Tuesday, August 20, 2013

Can you get more latents than me?

Output of a Latent Change Score model with Growth Modeling elements and measurement error

Can you beat my 10/2 ratio latent/observed variables? Here's a simple example of a model looking at changes in 1 observed outcome only, from Y1 to Y2. The Latent Change Score setup [see an excellent intro here] allows one to answer this question in a paired t-test kind of way, but can also accommodate growth modeling elements [intercept=initial level and slope=constant additive change factor]; plus, one can incorporate measurement error, i.e. strip the true measures of unreliability (assumed to be a 10% for example). This leads to the output above [this is an application using the data mentioned here under 'The paired t-test as a simple latent change score model']

*** By the way, in case you wonder about the meaning of each of those latent variables, here's a similar example of such a struggle to find the hidden side of reality, or what's behind the observed facts:

Tuesday, August 6, 2013

Illustrations of single- and multi-group models with some variables missing/unobserved in some groups

Fig 5.2 in
Hayduk, L. A. (1996). LISREL issues, debates, and strategies: Johns Hopkins University Press.
(Ch. 5, Stacked Models with Differing Sets of Indicator Variables_155-189).

Fig. 18.10 in
McArdle, J. J., & Nesselroade, J. R. (2003). Growth curve analysis in contemporary psychological research. In J. Schinka & W. Velicer (Eds.), Handbook of psychology (Vol. 2, pp. 447–480). New York: Pergamon.

Fig. 2 in
McArdle, J. J., & Hamagami, F. (2004). Methods for dynamic change hypotheses. In K. v. Montfort, J. Oud & A. Satorra (Eds.), Recent Developments on Structural Equation Models: Theory and Applications (Vol. 19, pp. 295-336).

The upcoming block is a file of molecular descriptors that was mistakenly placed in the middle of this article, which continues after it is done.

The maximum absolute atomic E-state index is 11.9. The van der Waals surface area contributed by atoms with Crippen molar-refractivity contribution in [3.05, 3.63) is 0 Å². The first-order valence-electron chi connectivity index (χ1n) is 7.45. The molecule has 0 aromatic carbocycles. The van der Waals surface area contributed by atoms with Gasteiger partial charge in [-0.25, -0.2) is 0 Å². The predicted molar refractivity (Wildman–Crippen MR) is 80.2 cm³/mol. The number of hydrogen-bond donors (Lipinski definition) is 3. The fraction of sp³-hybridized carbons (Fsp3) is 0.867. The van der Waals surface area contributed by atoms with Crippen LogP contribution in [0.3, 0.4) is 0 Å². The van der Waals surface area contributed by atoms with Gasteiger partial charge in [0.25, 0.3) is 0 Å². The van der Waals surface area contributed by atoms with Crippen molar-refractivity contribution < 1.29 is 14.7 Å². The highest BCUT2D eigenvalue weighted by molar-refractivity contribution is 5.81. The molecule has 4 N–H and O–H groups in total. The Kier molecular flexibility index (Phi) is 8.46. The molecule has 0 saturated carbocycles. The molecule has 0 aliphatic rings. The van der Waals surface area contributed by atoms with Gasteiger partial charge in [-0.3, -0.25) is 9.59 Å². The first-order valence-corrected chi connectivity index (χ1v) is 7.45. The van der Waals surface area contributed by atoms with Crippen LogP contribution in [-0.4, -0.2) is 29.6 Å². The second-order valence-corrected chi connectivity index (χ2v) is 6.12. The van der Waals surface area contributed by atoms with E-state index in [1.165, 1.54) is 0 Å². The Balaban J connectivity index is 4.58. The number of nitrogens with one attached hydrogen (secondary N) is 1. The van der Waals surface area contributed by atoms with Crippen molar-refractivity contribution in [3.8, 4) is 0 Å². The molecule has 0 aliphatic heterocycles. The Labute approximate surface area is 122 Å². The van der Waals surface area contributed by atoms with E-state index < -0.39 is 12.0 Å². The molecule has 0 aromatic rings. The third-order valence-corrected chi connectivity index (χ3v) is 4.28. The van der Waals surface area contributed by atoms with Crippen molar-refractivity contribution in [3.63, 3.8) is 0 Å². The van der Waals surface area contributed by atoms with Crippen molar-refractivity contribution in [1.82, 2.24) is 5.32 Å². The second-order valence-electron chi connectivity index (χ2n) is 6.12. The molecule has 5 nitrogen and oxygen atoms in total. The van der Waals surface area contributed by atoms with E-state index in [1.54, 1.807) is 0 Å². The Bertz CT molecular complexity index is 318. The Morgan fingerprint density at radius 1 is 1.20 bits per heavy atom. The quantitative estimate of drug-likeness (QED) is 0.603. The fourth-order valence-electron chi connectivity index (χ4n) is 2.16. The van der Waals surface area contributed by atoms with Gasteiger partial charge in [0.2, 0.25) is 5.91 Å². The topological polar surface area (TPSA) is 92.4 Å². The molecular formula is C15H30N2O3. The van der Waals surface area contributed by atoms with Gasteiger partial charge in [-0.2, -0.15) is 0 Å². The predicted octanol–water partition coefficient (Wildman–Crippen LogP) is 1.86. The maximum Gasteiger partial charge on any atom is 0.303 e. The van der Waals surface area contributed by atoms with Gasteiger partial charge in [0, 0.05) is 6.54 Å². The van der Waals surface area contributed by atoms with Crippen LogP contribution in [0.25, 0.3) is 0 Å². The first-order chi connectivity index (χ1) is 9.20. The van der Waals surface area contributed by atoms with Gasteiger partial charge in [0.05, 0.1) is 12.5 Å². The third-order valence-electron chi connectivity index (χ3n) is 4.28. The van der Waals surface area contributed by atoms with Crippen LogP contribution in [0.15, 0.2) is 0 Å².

Fig. 5.15 in
McArdle, J. J., & Bell, R. (2000). An introduction to latent growth models for developmental data analysis. In T. Little, K. Schnabel & J. Baumert (Eds.), Modeling longitudinal and multiple-group data: practical issues, applied approaches, and scientific examples (pp. 69-107). Mahwah, NJ: Erlbaum.

Fig. 3.2 in
McArdle, J. J., & Hamagami, F. (2003). Longitudinal tests of dynamic hypotheses on intellectual abilities measured over sixty years. In C. S. Bergeman & S. M. Boker (Eds.), Methodological Issues in Aging Research (pp. 31-98): Lawrence Erlbaum Associates, Mahwah.

Fig. 2 in
McArdle, J. J., & Woodcock, R. W. (1997). Expanding test–retest designs to include developmental time-lag components. Psychological Methods, 2(4), 403-435. doi: 10.1037/1082-989x.2.4.403
Fig 8.3 in
Hamagami, F., & McArdle, J. J. (2001). Advanced studies of individual differences linear dynamic models for longitudinal data analysis. In G. Marcoulides & R. Schumacker (Eds.), New developments and techniques in structural equation modeling (pp. 203-246).

Slide 23 in
Recapturing Time in Evaluation of Causal Relations: Illustration of Latent Longitudinal and Nonrecursive SEM Models  for Simultaneous Data. Presented at the American Evaluation Association convention, Nov. 14, 2009, Orlando FL http://comm.eval.org/eval/resources/viewdocument/?DocumentKey=5f351c13-1f91-42b7-85fe-450d19f46fca